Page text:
It’s been counterintuitive in many ways, but it works, and I’ve been actively using this strategy, lately.  When I feel like my day is getting away from me, or my focus is waning and I cannot rein it in, I set aside time for a workout, ASAP.  Yesterday, I was so preoccupied with being productive in two separate arenas, that I couldn’t stick with one, and the result was stalemate.  Since my office is in a gym, I wrote down a quick list of things I wanted to accomplish later, changed my clothes, left my office, and got on the rowing machine.  I tried to forget about my to-do list, and an hour and a half later, I walked back in my office, feeling accomplished and more capable of focusing.  From then on, I think I was able to accomplish more with the rest of my day than if I hadn’t stopped to exercise.  

Getting my workout in allowed me to have a sense of accomplishment, and an endorphin rush.  It also allowed me to blow off some of the stress I’d been building up about not being as productive as I’d have liked.

The more I can move my workouts to the beginning of my day, the more hours of my day can benefit from that effectiveness.  So, I’m continuing to work on making myself more of a morning person.  Earlier this year, I saved an article from Lifehacker, A Night Owl’s Guide to More Productive Mornings, about becoming a morning person, and I’m already doing a couple things in mentions, and I can attest to their efficacy:

  • Get enough sleep.
  • Get some exercise.
  • Eat right.
  • Building a morning ritual you look forward to (I LOVE my coffee-making ritual almost as much as the coffee drinking ritual).
  • Making some “me time” before work (I especially like this one when I have to be at work at 6:30am).

And my favorite, from the list of things I intend to add, beginning tomorrow:
  • Connect with friends, first thing in the morning.
So take a look at that article, as well Regular Exercise Might Be the Key to Work-Life Balance, and pick some of those strategies to help you make excuses to drop your work and go exercise, and also to help you hack yourself into being more productive with less stress.  I’ve got a long way to go, myself, but it’s working, so far!

Wednesday, February 5, 2014

Fitness for real life

I didn't start exercising because I wanted to look hot. I didn't start because I wanted to run a marathon, or because my doctor said I had to. I started in order to be healthy, and the idea of exercising for vanity so doesn't suit me. I'm a happily married man, I don't need to be body builder to meet "broads.". There's just no need for that in my world.

But I will admit that I don't just exercise to be healthy, anymore. At least, not strictly only for that.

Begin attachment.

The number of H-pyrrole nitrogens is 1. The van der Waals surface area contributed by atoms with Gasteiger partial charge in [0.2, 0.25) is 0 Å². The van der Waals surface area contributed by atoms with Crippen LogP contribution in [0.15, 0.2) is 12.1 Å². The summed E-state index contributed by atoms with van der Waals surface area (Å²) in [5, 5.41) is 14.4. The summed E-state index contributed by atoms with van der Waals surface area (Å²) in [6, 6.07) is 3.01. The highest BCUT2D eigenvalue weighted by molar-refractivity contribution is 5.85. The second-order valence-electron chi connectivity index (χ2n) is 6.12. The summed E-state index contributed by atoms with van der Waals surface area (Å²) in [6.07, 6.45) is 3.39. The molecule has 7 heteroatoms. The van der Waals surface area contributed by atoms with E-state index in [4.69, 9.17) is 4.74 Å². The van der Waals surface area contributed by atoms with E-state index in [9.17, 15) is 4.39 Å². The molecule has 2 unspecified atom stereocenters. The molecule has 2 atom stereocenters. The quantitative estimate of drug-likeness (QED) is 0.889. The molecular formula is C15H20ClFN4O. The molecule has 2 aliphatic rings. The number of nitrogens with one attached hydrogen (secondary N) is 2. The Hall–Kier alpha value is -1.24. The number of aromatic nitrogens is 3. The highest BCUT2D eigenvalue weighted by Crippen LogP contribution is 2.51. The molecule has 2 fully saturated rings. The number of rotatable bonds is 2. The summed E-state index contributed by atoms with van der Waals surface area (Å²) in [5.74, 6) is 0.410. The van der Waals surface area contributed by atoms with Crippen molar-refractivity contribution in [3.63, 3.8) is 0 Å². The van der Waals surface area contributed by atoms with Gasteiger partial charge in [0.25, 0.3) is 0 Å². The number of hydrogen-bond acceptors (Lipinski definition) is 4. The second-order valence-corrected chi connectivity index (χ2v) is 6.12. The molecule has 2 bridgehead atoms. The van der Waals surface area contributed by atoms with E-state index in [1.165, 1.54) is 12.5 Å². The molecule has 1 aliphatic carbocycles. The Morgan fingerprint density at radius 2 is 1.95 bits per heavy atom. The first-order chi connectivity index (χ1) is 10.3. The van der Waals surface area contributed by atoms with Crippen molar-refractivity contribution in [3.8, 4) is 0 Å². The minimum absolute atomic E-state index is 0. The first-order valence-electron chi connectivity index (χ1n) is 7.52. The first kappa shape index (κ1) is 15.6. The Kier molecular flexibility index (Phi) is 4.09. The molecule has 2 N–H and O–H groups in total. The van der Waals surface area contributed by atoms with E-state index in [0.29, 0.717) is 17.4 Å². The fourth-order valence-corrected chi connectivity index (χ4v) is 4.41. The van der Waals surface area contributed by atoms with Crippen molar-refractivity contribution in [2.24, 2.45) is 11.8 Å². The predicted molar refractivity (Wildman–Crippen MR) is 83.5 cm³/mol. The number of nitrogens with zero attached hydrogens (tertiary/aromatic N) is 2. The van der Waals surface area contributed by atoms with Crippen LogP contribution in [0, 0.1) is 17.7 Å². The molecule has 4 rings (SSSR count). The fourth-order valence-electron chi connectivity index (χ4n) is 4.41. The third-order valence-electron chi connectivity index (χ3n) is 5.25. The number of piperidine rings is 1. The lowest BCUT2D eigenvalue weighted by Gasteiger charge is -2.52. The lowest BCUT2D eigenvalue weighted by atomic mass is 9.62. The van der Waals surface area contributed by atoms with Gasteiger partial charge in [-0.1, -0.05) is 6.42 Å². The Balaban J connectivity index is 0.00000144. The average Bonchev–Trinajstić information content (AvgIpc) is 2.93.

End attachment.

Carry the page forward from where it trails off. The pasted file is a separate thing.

I also exercise to be fit and strong enough to be prepared for the crap life throws at me, like last night.  This is no over-the-top story of heroism, but something more mundane, yet in the past 18 hours I've been constantly thankful for my and my wife's general fitness.

In last week's awful snow-traffic-tastrophe in Atlanta, my wife tried to wait out the traffic, thinking that it would die down after the initial rush. Unfortunately, things weren't so great, and she found herself on what was supposed to be a street, but was more like an icy parking lot. So she decided not to press her luck any longer, and pulled off the road.  She was able to park safely, and was only 4.5 miles from home, but not entirely in her snow clothes.  So, I drove as far as I safely could, knowing that I could still drive back home, and then I grabbed some hand warmers and a space blanket, and ran to her. Two and a half miles. In the snowy and icy conditions. I'm not trying to make myself out to be a superman, claiming to have achieved some superhuman feat with this run. Anyone of average general health can get themselves to this fitness level, with a little effort and consistency.

She was waking to me, but I wanted to get to her as quickly as I could to get her some more warm stuff, and to keep her company on her walk.  I cannot tell you how grateful I am that she is healthy and fit enough to make that walk and that I'm healthy and fit enough to make that run to her, to get the right cold weather equipment to her, and to keep her company on that walk.  That's why she and I train: for the things in life that throw you curveballs.

If you're not exercising and moving then consider this: you could are still be to be less capable of helping yourself in life's trying situations.  So, I ask: What are you exercising, or training, for?